Behold, dueling breakfast sites! Continue reading
Behold, dueling breakfast sites! Continue reading
So we took our Little Guy to a pediatric hospital in Baltimore to begin the process of evaluating him for ASD. Up to this point, all we had for him was a provisional diagnosis from our psychologist in Florida—about three years ago. She had just begun her own evaluation when we ended up moving to Maryland, and we’re just now getting around to getting something more formal.
Anyway, today’s appointment was “intake”—a bunch of questions about his early development, his family history, his current state, and our concerns. As she asked us the standard barrage of questions, the psychologist also observed our boy in action. But the main focus was on us. For an hour.
It sucked. Not because we couldn’t answer her questions. We could. Not because the Little Guy was out of control. He wasn’t. It sucked because, well, you know why. A whole hour describing our family’s challenges. A whole hour listing our son’s deficits and telling stories about his meltdowns and his sensory issues and his social struggles and his attention deficits.
Katie did awesome. She always does. Her memory is sharp as a tack. She could recall his early developmental challenges far better than I could. She was clearer on his current challenges than I was. She spends more time with the kids than I do. She works part time, and I’m on a ten-hour-a-day schedule. Plus, she takes more therapy appointments than I do. So what was standard fare for her came flooding over me with a quickness and a matter-of-fact tone that felt like a gut punch.
You see, when your whole household is ASD, you tend not to notice all the details. It’s just part of your normal. We don’t have any neurotypical kids, so we don’t know what standard behavior looks like. After a few years, you begin to glide over the ticks and twitches of ASD. You take them in stride and keep trying to move forward. You get so accustomed to them that you don’t even recognize how many of them there are. That is, until you have to recount them to a perfect stranger with a degree.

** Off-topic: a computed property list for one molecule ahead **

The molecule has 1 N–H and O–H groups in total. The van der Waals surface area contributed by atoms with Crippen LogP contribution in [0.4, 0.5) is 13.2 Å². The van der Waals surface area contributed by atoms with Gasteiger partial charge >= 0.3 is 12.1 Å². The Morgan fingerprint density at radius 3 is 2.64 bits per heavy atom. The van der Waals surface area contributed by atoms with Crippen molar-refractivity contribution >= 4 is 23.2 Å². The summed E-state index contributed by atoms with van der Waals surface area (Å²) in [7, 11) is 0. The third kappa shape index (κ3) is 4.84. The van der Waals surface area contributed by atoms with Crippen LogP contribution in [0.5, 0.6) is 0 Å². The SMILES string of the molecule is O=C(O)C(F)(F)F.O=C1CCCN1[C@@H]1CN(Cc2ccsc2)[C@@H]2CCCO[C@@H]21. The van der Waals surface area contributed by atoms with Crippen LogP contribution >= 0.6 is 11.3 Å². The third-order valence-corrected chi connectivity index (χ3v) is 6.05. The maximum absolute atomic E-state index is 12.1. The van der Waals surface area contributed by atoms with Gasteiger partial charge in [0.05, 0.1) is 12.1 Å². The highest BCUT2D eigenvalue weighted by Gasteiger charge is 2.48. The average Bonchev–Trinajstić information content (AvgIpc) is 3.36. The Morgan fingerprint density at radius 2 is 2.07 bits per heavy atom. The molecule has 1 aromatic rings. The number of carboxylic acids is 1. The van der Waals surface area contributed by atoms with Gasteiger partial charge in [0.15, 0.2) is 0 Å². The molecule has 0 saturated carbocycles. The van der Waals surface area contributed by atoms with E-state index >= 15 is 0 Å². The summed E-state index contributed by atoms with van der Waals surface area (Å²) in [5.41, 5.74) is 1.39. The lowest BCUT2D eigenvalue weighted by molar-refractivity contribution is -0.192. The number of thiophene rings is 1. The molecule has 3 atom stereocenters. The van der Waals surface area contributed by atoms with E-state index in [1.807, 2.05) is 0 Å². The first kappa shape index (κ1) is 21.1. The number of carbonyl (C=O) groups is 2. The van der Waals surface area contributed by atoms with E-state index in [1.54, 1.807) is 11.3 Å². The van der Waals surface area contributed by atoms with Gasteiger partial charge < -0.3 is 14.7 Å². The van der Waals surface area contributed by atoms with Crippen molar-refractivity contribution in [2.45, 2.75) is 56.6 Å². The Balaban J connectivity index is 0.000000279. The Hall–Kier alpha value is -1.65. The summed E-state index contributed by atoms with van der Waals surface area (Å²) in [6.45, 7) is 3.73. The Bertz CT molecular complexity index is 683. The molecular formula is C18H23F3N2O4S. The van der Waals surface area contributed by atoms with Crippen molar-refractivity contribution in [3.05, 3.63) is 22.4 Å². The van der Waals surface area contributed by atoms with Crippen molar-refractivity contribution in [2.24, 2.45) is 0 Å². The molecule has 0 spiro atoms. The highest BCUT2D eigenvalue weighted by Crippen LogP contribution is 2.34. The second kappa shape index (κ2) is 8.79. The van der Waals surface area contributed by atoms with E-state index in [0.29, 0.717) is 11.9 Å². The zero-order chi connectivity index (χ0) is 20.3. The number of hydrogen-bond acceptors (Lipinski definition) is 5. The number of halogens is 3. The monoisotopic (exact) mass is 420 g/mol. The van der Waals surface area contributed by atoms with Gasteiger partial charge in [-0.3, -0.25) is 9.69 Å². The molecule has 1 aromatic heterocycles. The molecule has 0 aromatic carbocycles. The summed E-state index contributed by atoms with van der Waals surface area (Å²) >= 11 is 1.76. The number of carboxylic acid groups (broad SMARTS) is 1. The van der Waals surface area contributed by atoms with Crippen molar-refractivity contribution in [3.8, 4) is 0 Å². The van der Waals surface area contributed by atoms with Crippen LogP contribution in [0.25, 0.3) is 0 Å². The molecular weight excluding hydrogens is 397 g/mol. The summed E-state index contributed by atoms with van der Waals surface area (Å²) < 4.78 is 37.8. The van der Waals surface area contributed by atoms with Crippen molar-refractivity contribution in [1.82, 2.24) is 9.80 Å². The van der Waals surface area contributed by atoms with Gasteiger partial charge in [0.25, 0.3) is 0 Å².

So to hear the Little Guy’s symptoms rattled off with precision one after the other . . . well, let’s just say it was hard. Lumpy-throat hard. It broke my heart. Today was a reminder of how tough life will be for my kids—of how tough it already is.
It was a reminder of every tense, contentious, and tearful IEP meeting we ever had. It was a reminder of the friendships my kids have lost due to their social challenges, as well as the friendships Katie and I have lost because of people’s misunderstanding. It was a reminder of all that we are missing out on, like family dinners out or vacations or even peaceful walks in the woods. It was a reminder of the earlier days, when we were both new to this gig and so much more scared than we are today. And it was a reminder of the large amount of work that lies ahead of us as we plan and prepare for our children’s futures. So yeah, it was hard.
I so want to see my kids have the best future possible. I so want to see them thrive and kick ass in the world. I want to see them happy and productive, welcomed and loved. Some have a greater chance at this than others, but none of them will find it easy. All of them will ask the “Why me” question more frequently and with more poignancy than their typically developing peers. That’s why it was so hard.
Today was also hard because this evening our Little Guy put up a huge, weepy, melt-downy fuss about something he normally enjoys: soccer practice. He was probably worn out from the trip to Baltimore. It wasn’t that demanding in any ordinary way, but it was a break in his routine, and that never ends well. It hurt to see him so upset, but I knew I had to help him power through it. If he could just get on the field and start running around, he would end up having a good time. But the drive there seemed unending. No amount of consoling words or attempts at humor could calm him down. All I could do was keep driving.
We got to the field, and his mood lifted as soon as he saw his team mates. He ran onto the pitch and started kicking the ball around with them. Mission accomplished—for him at least.